Alex Nowbar reviews the latest research from the top medical journals.
Annals of Internal Medicine
SGLT2 inhibitors and gout protection
Fralick et al conducted a cohort study of almost 300 000 patients in the US with type 2 diabetes looking at rates of gout. To assess the risk of gout in users of sodium-glucose cotransporter 2 (SGLT2) inhibitors, they chose a comparator group of users of glucagon-like peptide-1 (GLP-1) agonists. This isn’t unreasonable as both drugs are in a similar standing in the pathway of treatment escalation. However, there will be differences in characteristics between the users of one drug and the users of the other drug because this isn’t randomised data. Propensity score matching counteracts this but never completely resolves the issue of confounding. Fralick et al found that SGLT2 inhibitors were associated with lower rates of gout than GLP-1 agonists. The theory is that SGLT2 inhibitors reduce serum uric acid levels. While this protective effect is a positive finding, it is slightly misleading to consider gout in isolation. Both drugs, and indeed diabetes itself, carry various risks and benefits that can’t easily be weighed up.
Rage against the machine
Overhage et al (who have declared financial ties to electronic health record provider Cerner) analysed time spent on Cerner covering 100 million patient encounters by 155 000 physicians from 417 health systems. They report that “physicians spent an average of 16 minutes and 14 seconds per encounter using [electronic health records], with chart review (33%), documentation (24%), and ordering (17%) functions accounting for most of the time.” This is a lot of time but not surprising. We have no measure of how we used to spend time on these tasks before electronic systems were implemented. Naturally it would be desirable to reduce time spent on the electronic health record. If you were looking to solve this, you might focus on the chart review time, but this is also clinician thinking time. This is when the clinician is processing information and even planning the consultation. This is not necessarily modifiable. The paper does a good job in laying the groundwork for Cerner to present us with some solutions or improvements, but I won’t be holding my breath.
JAMA Internal Medicine
More antiplatelet drama
I don’t quite know how ticagrelor wriggled into a leading position in treating acute coronary syndrome, but it did well to hang onto this given its bad press on bleeding rates compared with clopidogrel. This Canadian cohort study of patients with acute coronary syndrome who underwent percutaneous coronary intervention questions the position of ticagrelor. No observational data can negate the results of the randomised controlled trials that placed ticagrelor above clopidogrel, but there are few points from this study worth noting. Turgeon et al found that ticagrelor did not reduce major adverse cardiovascular events more than clopidogrel, but ticagrelor had higher rates of major bleeding and more emergency department visits for dyspnoea. I am sure many will call for a return to clopidogrel, but I’m not sure these observational data warrant this although the sample size (over 11,000 patients) does carry some weight.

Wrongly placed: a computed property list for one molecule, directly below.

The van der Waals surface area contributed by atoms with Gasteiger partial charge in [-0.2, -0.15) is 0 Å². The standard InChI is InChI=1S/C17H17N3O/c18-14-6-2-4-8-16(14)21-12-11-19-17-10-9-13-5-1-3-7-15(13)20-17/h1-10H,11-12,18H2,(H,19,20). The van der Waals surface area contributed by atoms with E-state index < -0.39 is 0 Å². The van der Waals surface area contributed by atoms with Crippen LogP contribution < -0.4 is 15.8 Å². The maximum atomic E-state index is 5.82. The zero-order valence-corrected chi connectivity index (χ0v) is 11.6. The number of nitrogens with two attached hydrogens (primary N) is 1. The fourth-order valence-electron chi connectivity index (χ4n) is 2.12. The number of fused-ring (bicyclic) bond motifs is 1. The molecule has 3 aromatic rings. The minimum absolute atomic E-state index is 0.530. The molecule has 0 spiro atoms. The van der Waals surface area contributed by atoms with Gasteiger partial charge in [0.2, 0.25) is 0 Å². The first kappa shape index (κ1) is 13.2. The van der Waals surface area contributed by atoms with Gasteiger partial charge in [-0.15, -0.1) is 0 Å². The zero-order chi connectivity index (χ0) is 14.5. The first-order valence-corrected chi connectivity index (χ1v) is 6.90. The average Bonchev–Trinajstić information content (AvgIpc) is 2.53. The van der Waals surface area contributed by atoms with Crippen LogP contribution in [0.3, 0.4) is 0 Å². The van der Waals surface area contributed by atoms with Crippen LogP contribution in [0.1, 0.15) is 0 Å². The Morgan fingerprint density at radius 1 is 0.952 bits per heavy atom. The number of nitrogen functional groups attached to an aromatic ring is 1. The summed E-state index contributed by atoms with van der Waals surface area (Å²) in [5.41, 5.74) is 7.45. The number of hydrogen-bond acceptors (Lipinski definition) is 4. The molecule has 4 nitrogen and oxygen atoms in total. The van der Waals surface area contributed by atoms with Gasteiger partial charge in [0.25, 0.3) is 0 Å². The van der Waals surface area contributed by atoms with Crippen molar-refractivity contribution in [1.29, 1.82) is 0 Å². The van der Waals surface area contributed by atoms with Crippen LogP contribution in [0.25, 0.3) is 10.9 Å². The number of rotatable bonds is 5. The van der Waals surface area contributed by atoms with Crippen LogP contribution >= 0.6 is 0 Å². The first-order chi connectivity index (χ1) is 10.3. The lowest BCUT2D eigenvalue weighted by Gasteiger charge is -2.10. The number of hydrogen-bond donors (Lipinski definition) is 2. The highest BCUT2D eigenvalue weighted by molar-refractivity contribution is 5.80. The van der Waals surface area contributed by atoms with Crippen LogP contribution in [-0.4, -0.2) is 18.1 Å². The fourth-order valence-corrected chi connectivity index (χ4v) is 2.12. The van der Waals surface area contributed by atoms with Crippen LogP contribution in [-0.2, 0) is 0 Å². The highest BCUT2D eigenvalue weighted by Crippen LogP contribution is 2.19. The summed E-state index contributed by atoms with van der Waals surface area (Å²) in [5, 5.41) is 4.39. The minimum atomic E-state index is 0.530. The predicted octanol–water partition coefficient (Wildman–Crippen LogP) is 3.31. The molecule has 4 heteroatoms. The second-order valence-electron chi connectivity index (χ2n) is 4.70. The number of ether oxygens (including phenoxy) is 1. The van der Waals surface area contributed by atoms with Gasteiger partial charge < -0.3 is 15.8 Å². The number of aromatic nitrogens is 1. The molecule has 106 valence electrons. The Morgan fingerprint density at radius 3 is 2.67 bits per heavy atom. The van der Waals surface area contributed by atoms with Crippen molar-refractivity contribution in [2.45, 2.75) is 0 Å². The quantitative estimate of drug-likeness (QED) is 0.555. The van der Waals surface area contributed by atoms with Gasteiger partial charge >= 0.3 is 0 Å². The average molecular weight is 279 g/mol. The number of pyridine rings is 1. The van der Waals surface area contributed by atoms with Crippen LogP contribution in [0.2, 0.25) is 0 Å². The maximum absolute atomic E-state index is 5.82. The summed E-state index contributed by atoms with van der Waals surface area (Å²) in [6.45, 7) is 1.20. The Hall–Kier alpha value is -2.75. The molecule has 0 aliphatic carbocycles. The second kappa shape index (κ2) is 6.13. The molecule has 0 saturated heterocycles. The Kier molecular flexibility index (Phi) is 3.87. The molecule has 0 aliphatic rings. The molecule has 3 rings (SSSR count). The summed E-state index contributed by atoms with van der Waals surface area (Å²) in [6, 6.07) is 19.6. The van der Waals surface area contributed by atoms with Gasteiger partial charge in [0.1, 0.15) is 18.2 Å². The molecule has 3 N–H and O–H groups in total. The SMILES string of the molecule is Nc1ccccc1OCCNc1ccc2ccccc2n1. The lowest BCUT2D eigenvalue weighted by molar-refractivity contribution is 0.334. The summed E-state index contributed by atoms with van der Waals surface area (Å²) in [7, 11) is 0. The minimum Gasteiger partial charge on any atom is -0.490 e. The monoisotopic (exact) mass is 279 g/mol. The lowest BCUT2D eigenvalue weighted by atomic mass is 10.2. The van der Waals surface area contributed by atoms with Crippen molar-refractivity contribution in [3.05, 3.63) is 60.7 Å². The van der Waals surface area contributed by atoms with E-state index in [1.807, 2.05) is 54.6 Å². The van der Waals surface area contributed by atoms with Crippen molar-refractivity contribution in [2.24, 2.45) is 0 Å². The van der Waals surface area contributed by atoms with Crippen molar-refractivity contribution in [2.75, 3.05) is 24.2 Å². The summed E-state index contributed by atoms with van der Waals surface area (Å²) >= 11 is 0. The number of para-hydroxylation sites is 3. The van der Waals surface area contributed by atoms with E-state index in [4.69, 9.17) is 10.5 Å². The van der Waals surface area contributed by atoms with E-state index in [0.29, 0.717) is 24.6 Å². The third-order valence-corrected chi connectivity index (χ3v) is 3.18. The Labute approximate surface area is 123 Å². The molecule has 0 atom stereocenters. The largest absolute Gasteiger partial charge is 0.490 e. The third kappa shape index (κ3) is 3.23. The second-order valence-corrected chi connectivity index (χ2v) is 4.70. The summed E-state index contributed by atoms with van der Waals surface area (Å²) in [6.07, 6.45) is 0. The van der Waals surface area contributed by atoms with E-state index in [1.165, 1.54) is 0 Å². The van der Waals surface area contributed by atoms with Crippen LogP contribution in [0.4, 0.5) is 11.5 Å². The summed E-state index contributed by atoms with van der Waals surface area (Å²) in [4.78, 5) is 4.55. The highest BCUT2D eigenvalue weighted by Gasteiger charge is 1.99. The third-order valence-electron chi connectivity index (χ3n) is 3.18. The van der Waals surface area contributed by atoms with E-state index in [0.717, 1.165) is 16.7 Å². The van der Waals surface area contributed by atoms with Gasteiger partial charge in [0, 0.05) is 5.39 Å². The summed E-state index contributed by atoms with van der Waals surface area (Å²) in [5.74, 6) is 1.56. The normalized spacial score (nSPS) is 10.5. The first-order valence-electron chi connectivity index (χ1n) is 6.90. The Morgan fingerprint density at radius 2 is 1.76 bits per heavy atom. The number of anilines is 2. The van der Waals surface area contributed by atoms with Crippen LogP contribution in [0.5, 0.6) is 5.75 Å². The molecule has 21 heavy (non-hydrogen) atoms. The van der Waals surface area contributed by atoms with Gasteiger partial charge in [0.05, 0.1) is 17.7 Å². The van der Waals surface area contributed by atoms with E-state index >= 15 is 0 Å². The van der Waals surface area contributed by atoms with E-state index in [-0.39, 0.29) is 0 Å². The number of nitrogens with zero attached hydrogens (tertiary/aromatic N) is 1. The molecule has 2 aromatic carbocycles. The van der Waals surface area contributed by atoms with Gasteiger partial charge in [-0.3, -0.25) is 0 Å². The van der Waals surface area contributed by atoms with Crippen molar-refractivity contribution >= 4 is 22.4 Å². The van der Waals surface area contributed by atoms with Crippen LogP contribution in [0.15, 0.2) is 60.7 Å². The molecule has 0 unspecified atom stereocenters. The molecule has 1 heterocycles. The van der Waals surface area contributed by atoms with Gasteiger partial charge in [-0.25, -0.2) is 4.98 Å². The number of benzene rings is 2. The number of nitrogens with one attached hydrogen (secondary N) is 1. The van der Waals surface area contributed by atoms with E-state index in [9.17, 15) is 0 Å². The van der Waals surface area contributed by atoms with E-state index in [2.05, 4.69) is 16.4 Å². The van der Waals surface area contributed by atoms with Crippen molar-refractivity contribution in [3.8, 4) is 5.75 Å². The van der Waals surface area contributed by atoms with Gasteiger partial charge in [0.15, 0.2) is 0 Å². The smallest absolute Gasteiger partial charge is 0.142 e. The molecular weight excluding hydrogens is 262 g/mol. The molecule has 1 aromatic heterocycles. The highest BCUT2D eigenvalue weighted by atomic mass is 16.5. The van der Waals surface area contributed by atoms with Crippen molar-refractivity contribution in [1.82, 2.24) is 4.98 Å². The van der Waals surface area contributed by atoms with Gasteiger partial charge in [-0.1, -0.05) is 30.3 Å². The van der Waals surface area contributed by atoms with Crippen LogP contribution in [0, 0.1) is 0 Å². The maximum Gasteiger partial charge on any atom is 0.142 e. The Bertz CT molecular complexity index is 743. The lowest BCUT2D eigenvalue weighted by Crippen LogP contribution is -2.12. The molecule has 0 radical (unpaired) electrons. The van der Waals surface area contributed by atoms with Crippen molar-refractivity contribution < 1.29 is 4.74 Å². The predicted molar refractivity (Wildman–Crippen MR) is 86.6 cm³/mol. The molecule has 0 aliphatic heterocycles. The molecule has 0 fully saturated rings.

Treating overactive bladder in men
This US trial randomised 204 men to behavioural therapy, drug therapy or both for six weeks followed by six weeks of both for all groups. The participants completed bladder diaries looking particularly at urinary frequency. Combined therapy was better than drug therapy alone, but not better than behavioural therapy alone. This finding is fascinating, but slightly limited by the open-label nature of the study. While these data clearly support starting with behavioural therapy, the longevity of the benefits of behavioural therapy versus drug therapy hasn’t been explored. The other issue is that randomised participants will differ from the true population with the condition in many ways. By providing consent to participate, the participants demonstrate that they are perhaps more willing to undertake and adhere to behavioural therapy than those that did not consent. However, only 12 people were listed as declining to participate. That’s a 95% acceptance rate. Sorry for my cynicism but that seems implausible. Presumably they didn’t approach people who had already given some indication of lack of interest or they didn’t record that they approached more people than this.